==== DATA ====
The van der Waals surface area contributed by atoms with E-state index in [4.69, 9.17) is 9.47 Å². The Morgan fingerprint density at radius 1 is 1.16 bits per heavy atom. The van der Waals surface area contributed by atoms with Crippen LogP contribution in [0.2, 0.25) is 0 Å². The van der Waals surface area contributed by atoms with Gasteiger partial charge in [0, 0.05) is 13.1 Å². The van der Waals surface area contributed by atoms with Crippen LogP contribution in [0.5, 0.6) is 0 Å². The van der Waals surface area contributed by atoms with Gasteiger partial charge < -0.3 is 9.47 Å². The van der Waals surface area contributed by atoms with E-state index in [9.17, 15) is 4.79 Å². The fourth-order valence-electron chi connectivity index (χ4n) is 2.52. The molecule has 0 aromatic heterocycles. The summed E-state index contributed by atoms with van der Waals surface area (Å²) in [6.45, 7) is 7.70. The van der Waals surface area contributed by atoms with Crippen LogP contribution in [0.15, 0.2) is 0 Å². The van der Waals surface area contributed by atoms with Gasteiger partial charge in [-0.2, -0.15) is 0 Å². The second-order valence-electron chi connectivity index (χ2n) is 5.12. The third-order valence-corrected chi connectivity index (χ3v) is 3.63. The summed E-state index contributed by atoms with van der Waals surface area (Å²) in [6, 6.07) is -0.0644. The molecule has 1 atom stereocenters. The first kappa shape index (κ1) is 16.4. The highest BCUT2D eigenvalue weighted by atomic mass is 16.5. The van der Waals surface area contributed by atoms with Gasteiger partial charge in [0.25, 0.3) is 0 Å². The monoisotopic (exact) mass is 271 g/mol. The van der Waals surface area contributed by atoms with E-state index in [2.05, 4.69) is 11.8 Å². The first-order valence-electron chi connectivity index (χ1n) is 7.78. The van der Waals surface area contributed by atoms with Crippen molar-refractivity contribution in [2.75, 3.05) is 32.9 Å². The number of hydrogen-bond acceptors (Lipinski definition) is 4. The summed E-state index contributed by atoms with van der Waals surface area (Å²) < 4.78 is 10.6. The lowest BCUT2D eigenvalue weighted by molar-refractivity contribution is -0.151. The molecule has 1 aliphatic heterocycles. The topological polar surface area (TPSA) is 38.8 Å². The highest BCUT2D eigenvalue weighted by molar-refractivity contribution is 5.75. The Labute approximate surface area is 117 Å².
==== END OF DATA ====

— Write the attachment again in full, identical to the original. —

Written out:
The van der Waals surface area contributed by atoms with E-state index in [4.69, 9.17) is 9.47 Å². The Morgan fingerprint density at radius 1 is 1.16 bits per heavy atom. The van der Waals surface area contributed by atoms with Crippen LogP contribution in [0.2, 0.25) is 0 Å². The van der Waals surface area contributed by atoms with Gasteiger partial charge in [0, 0.05) is 13.1 Å². The van der Waals surface area contributed by atoms with Crippen LogP contribution in [0.5, 0.6) is 0 Å². The van der Waals surface area contributed by atoms with Gasteiger partial charge < -0.3 is 9.47 Å². The van der Waals surface area contributed by atoms with E-state index in [9.17, 15) is 4.79 Å². The fourth-order valence-electron chi connectivity index (χ4n) is 2.52. The molecule has 0 aromatic heterocycles. The summed E-state index contributed by atoms with van der Waals surface area (Å²) in [6.45, 7) is 7.70. The van der Waals surface area contributed by atoms with Crippen LogP contribution in [0.15, 0.2) is 0 Å². The van der Waals surface area contributed by atoms with Gasteiger partial charge in [-0.2, -0.15) is 0 Å². The second-order valence-electron chi connectivity index (χ2n) is 5.12. The third-order valence-corrected chi connectivity index (χ3v) is 3.63. The summed E-state index contributed by atoms with van der Waals surface area (Å²) in [6, 6.07) is -0.0644. The molecule has 1 atom stereocenters. The first kappa shape index (κ1) is 16.4. The highest BCUT2D eigenvalue weighted by atomic mass is 16.5. The van der Waals surface area contributed by atoms with Gasteiger partial charge in [0.25, 0.3) is 0 Å². The monoisotopic (exact) mass is 271 g/mol. The van der Waals surface area contributed by atoms with E-state index in [2.05, 4.69) is 11.8 Å². The first-order valence-electron chi connectivity index (χ1n) is 7.78. The van der Waals surface area contributed by atoms with Crippen molar-refractivity contribution in [2.75, 3.05) is 32.9 Å². The number of hydrogen-bond acceptors (Lipinski definition) is 4. The summed E-state index contributed by atoms with van der Waals surface area (Å²) < 4.78 is 10.6. The lowest BCUT2D eigenvalue weighted by molar-refractivity contribution is -0.151. The molecule has 1 aliphatic heterocycles. The topological polar surface area (TPSA) is 38.8 Å². The highest BCUT2D eigenvalue weighted by molar-refractivity contribution is 5.75. The Labute approximate surface area is 117 Å².